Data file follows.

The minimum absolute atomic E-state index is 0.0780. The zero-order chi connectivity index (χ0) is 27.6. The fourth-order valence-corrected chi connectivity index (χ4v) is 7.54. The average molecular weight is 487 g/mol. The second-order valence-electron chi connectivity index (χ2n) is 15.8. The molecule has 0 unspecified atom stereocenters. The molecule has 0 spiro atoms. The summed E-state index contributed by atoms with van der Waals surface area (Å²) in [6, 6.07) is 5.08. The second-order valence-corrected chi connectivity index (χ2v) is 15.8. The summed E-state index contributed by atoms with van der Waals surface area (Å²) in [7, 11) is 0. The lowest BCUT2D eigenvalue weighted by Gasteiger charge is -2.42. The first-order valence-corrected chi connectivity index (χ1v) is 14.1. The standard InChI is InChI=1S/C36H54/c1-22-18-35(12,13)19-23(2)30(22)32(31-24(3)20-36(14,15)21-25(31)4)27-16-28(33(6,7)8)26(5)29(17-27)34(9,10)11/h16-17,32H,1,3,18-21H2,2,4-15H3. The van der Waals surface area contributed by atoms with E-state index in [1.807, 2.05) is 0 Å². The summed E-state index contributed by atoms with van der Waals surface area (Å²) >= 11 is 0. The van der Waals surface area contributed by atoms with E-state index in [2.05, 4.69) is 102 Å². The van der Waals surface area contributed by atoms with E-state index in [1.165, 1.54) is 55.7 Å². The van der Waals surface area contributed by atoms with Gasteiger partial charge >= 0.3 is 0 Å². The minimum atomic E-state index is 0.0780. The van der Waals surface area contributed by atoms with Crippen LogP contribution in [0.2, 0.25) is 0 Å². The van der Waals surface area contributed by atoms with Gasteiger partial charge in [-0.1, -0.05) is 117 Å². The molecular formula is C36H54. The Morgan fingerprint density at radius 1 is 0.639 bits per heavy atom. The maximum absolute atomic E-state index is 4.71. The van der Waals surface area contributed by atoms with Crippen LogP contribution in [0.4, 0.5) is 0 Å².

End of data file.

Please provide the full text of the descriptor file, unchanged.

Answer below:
The minimum absolute atomic E-state index is 0.0780. The zero-order chi connectivity index (χ0) is 27.6. The fourth-order valence-corrected chi connectivity index (χ4v) is 7.54. The average molecular weight is 487 g/mol. The second-order valence-electron chi connectivity index (χ2n) is 15.8. The molecule has 0 unspecified atom stereocenters. The molecule has 0 spiro atoms. The summed E-state index contributed by atoms with van der Waals surface area (Å²) in [6, 6.07) is 5.08. The second-order valence-corrected chi connectivity index (χ2v) is 15.8. The summed E-state index contributed by atoms with van der Waals surface area (Å²) in [7, 11) is 0. The lowest BCUT2D eigenvalue weighted by Gasteiger charge is -2.42. The first-order valence-corrected chi connectivity index (χ1v) is 14.1. The standard InChI is InChI=1S/C36H54/c1-22-18-35(12,13)19-23(2)30(22)32(31-24(3)20-36(14,15)21-25(31)4)27-16-28(33(6,7)8)26(5)29(17-27)34(9,10)11/h16-17,32H,1,3,18-21H2,2,4-15H3. The van der Waals surface area contributed by atoms with E-state index in [1.807, 2.05) is 0 Å². The summed E-state index contributed by atoms with van der Waals surface area (Å²) >= 11 is 0. The van der Waals surface area contributed by atoms with E-state index in [2.05, 4.69) is 102 Å². The van der Waals surface area contributed by atoms with E-state index in [1.165, 1.54) is 55.7 Å². The van der Waals surface area contributed by atoms with Gasteiger partial charge >= 0.3 is 0 Å². The minimum atomic E-state index is 0.0780. The van der Waals surface area contributed by atoms with Crippen LogP contribution in [0.2, 0.25) is 0 Å². The van der Waals surface area contributed by atoms with Gasteiger partial charge in [-0.1, -0.05) is 117 Å². The molecular formula is C36H54. The Morgan fingerprint density at radius 1 is 0.639 bits per heavy atom. The maximum absolute atomic E-state index is 4.71. The van der Waals surface area contributed by atoms with Crippen LogP contribution in [0.4, 0.5) is 0 Å².